Expansion of Vocabulary in the Kenyan Sign Language used by the People with Hearing Impairments in Karen Vocational Training Institute
Kimani, Esther Wangui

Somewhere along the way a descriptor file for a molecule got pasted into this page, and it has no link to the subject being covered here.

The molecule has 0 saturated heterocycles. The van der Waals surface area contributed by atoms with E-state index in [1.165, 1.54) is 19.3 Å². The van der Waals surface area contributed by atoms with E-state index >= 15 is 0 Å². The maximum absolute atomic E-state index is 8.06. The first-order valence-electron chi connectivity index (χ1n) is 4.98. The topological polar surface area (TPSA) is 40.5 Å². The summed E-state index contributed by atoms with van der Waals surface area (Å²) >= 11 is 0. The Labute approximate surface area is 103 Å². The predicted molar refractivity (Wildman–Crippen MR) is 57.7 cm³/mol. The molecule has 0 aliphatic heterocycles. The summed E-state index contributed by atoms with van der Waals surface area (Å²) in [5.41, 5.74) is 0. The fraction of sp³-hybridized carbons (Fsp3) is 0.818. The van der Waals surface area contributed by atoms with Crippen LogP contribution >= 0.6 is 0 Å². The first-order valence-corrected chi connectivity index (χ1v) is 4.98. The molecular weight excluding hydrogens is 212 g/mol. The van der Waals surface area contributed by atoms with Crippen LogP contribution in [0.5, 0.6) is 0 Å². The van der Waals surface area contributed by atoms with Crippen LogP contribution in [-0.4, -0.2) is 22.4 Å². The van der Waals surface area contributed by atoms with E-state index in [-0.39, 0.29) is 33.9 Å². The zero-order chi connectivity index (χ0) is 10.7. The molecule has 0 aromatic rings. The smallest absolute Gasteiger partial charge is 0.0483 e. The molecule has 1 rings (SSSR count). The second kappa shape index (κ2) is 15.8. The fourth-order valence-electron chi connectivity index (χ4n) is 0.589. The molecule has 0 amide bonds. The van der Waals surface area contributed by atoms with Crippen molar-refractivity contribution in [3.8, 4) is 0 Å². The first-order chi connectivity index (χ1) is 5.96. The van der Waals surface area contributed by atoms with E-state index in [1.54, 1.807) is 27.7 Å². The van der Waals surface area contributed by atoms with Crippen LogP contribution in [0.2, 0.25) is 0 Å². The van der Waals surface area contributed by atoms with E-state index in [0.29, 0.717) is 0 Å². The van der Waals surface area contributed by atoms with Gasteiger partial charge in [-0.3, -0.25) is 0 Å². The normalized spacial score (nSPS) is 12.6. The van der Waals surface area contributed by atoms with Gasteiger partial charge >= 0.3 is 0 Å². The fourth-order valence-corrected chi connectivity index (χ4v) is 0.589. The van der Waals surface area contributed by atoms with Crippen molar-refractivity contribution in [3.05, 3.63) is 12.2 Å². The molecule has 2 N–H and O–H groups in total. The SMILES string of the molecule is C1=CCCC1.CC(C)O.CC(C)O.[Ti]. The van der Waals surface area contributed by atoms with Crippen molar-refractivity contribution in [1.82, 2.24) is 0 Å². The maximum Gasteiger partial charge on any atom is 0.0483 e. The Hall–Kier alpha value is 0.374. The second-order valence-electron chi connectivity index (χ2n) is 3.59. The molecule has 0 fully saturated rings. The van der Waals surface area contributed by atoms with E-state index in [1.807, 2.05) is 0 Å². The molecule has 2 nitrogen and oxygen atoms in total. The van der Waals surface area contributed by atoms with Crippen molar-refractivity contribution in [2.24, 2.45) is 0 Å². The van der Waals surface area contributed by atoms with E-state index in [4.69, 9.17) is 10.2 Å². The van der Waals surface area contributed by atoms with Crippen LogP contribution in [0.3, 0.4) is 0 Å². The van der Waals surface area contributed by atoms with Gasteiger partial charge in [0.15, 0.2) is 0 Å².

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This study focuses on the expansion of vocabulary in the Kenyan Sign Language. The main objectives of the study were: to explore what processes of lexicon expansion are evident in KSL, to find out which of the identified processes is most prevalent in the expansion of the KSL vocabulary across the KSL dialects, and to evaluate whether the Kenyan Sign Language communicates figuratively. The review of related literature includes literature on Sign Language in general, the revolution of a vocabulary item, the processes of lexicon expansion in sign languages and figurative language. This study has used two theories. The first is a morphological theory within the linguistic model of Generative Grammar initiated by Chomsky. This is the Full Entry Theory of the Lexicon. The second is the Core Peripheral Model of the Lexicon. The study was carried out at the University of Nairobi and at the Karen Vocational Training Institute for the Deaf that is in Nairobi West District. At the University of Nairobi, the sampled members of the Kenyan Sign Language Research Project were interviewed using a preprepared interview schedule. At the Karen Vocational Institute for the Deaf, the sampled post secondary students were interviewed as well. Qualitative and quantitative data analysis approaches were used. This was followed by a comprehensive presentation of the analysed data where descriptions, tables, pie charts and bar graphs were used. The study found that the KSL uses five processes in the expansion of its vocabulary. These processes are compounding, semantic expansion, coinage, reduplication and borrowing. Coinage was identified as the most prevalent process of lexicon expansion across the KSL dialects. This study also discovered that KSL communicates figuratively only to a very small extent.